In our previous post, we discussed the difficulties of succeeding with a Section 1292(b) petition in both the district court in the circuit court.  We also noted that while the Sixth Circuit’s rate of acceptance of orders already certified by district courts has been higher than average for federal circuit courts.  We then reviewed decision from the past few years, and found that the Sixth Circuit has recently been accepting for appeal about 90% of orders certified under §1292(b).  This post describes why we think this is happening.

Reviewing recent decisions, we believe the underlying reason for this change is that many panels of the Sixth Circuit are now holding that the traditional three-factor test, which is based on the statutory language, should be treated “as guiding criteria rather than jurisdictional requisites.” In re Trump, 874 F.3d 948, 951 (6th Cir. 2017) (adding italics while quoting 16 Wright & Miller, Federal Practice and Procedure §3930 (3d ed. 2002).  In short, the traditional three factor asked if the order presented an unsettled question of law the resolution of which would advance the litigation.  Adopting the approach explained by Wright & Miller, the circuit has begun explicitly considering “prudential” factors that were previously implicit, understated, or even sometimes ignored.  And because the district courts tend to place more importance on the practicalities of §1292(b) certification, recent Sixth Circuit decisions appear to be deferring to the lower court more often on whether accepting the appeal would materially advance the litigation.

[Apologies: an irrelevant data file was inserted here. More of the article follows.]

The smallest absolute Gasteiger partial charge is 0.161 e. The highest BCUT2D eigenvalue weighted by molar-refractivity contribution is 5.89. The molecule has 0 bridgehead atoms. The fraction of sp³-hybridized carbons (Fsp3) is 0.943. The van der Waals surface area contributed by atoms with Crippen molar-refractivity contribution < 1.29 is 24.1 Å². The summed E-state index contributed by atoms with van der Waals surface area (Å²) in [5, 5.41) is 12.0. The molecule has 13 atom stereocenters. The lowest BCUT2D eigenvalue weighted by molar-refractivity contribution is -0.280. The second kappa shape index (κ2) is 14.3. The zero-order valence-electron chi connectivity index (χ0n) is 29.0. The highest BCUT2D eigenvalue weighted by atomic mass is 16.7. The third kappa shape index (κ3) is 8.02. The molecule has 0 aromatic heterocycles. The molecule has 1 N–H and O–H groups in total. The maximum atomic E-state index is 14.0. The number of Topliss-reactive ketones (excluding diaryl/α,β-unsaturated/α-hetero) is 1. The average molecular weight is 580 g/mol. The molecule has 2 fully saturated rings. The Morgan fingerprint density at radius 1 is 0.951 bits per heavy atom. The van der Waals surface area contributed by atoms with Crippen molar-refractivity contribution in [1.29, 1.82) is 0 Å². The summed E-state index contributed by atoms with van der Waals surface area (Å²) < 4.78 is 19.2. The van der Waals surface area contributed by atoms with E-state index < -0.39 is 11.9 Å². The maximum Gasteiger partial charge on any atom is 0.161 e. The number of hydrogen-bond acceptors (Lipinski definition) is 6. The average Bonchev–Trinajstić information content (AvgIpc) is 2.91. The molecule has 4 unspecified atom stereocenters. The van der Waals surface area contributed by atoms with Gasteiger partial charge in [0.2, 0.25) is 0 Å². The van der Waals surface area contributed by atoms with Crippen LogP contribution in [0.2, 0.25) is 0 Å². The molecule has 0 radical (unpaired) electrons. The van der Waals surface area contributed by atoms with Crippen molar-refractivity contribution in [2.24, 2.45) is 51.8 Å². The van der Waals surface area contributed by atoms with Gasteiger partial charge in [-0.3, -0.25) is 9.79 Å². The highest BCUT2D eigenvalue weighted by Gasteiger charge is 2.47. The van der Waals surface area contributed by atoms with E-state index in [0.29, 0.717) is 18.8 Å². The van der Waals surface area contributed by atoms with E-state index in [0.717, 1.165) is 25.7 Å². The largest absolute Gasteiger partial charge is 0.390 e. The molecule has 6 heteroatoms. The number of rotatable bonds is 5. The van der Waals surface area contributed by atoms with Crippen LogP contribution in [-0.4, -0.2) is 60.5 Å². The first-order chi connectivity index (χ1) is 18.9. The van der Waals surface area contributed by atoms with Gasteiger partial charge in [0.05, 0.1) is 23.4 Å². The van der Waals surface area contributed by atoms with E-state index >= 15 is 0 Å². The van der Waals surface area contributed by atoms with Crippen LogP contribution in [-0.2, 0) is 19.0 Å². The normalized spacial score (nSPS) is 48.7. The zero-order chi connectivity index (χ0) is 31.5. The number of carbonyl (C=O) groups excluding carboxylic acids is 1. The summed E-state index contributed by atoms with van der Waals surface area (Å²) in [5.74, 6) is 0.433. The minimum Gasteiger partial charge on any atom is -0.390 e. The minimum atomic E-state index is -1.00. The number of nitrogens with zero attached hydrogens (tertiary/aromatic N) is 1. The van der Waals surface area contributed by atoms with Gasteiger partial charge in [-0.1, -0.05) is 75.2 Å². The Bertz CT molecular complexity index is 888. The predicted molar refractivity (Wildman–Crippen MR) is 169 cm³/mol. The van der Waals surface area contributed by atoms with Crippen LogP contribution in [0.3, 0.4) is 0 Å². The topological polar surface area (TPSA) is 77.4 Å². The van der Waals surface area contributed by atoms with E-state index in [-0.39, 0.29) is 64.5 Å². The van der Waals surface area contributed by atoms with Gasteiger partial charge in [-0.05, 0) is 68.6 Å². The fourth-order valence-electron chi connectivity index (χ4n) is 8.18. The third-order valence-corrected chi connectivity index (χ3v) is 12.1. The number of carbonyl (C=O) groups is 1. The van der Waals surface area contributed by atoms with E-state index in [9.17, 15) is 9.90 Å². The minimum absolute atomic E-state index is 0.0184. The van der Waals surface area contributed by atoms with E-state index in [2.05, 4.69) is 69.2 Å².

Having both appellate and trial courts in agreement on interlocutory appeals is an unqualified good for both courts and litigants.  Circuit courts should generally defer to the lower courts, who have the best perspective on whether an immediate appeal would be efficient for the litigation, just as they defer to trial courts on all kinds of case management issues.  Appellate courts can instead focus on whether the issue is actually an undecided legal issue, and then resolve the issue.  Whether the court of appeals ultimately agrees with the lower court on the merits of the issues is less important, from a systemic perspective, than whether they agree on which kinds of issues should be subject to a 1292(b) appeal.